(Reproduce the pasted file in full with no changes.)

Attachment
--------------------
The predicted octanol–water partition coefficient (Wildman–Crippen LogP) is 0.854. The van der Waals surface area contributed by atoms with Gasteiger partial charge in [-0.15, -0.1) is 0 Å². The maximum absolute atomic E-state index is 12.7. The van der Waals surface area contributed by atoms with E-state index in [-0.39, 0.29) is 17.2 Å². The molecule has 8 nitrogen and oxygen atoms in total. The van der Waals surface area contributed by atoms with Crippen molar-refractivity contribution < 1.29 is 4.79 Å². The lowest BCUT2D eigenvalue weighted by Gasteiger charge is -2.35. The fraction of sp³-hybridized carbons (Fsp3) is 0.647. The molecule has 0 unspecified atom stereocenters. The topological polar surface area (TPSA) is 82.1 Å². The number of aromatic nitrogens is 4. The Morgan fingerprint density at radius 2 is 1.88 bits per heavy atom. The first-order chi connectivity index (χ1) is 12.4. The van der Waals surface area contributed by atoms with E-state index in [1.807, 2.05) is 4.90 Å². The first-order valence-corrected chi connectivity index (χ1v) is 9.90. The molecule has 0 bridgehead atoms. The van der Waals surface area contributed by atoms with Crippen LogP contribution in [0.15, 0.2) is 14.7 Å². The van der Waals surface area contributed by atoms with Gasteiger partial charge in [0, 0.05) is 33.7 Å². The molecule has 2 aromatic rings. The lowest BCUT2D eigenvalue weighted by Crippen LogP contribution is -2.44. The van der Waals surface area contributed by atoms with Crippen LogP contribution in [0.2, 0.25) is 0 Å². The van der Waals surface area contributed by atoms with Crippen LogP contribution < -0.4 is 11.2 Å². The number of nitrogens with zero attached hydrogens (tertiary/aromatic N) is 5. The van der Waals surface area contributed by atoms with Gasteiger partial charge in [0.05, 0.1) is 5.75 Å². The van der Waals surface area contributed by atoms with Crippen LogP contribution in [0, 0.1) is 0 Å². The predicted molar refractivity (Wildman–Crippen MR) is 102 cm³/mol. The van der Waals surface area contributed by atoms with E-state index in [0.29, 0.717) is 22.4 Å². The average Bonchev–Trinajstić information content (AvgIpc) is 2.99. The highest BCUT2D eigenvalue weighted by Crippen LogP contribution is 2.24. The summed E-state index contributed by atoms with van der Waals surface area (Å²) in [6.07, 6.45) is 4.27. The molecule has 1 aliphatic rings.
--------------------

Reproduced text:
The predicted octanol–water partition coefficient (Wildman–Crippen LogP) is 0.854. The van der Waals surface area contributed by atoms with Gasteiger partial charge in [-0.15, -0.1) is 0 Å². The maximum absolute atomic E-state index is 12.7. The van der Waals surface area contributed by atoms with E-state index in [-0.39, 0.29) is 17.2 Å². The molecule has 8 nitrogen and oxygen atoms in total. The van der Waals surface area contributed by atoms with Crippen molar-refractivity contribution < 1.29 is 4.79 Å². The lowest BCUT2D eigenvalue weighted by Gasteiger charge is -2.35. The fraction of sp³-hybridized carbons (Fsp3) is 0.647. The molecule has 0 unspecified atom stereocenters. The topological polar surface area (TPSA) is 82.1 Å². The number of aromatic nitrogens is 4. The Morgan fingerprint density at radius 2 is 1.88 bits per heavy atom. The first-order chi connectivity index (χ1) is 12.4. The van der Waals surface area contributed by atoms with E-state index in [1.807, 2.05) is 4.90 Å². The first-order valence-corrected chi connectivity index (χ1v) is 9.90. The molecule has 0 bridgehead atoms. The van der Waals surface area contributed by atoms with Crippen LogP contribution in [0.15, 0.2) is 14.7 Å². The van der Waals surface area contributed by atoms with Gasteiger partial charge in [0, 0.05) is 33.7 Å². The molecule has 2 aromatic rings. The lowest BCUT2D eigenvalue weighted by Crippen LogP contribution is -2.44. The van der Waals surface area contributed by atoms with Crippen LogP contribution in [0.2, 0.25) is 0 Å². The van der Waals surface area contributed by atoms with Crippen LogP contribution < -0.4 is 11.2 Å². The number of nitrogens with zero attached hydrogens (tertiary/aromatic N) is 5. The van der Waals surface area contributed by atoms with Gasteiger partial charge in [0.05, 0.1) is 5.75 Å². The van der Waals surface area contributed by atoms with Crippen LogP contribution in [0, 0.1) is 0 Å². The predicted molar refractivity (Wildman–Crippen MR) is 102 cm³/mol. The van der Waals surface area contributed by atoms with E-state index in [0.29, 0.717) is 22.4 Å². The average Bonchev–Trinajstić information content (AvgIpc) is 2.99. The highest BCUT2D eigenvalue weighted by Crippen LogP contribution is 2.24. The summed E-state index contributed by atoms with van der Waals surface area (Å²) in [6.07, 6.45) is 4.27. The molecule has 1 aliphatic rings.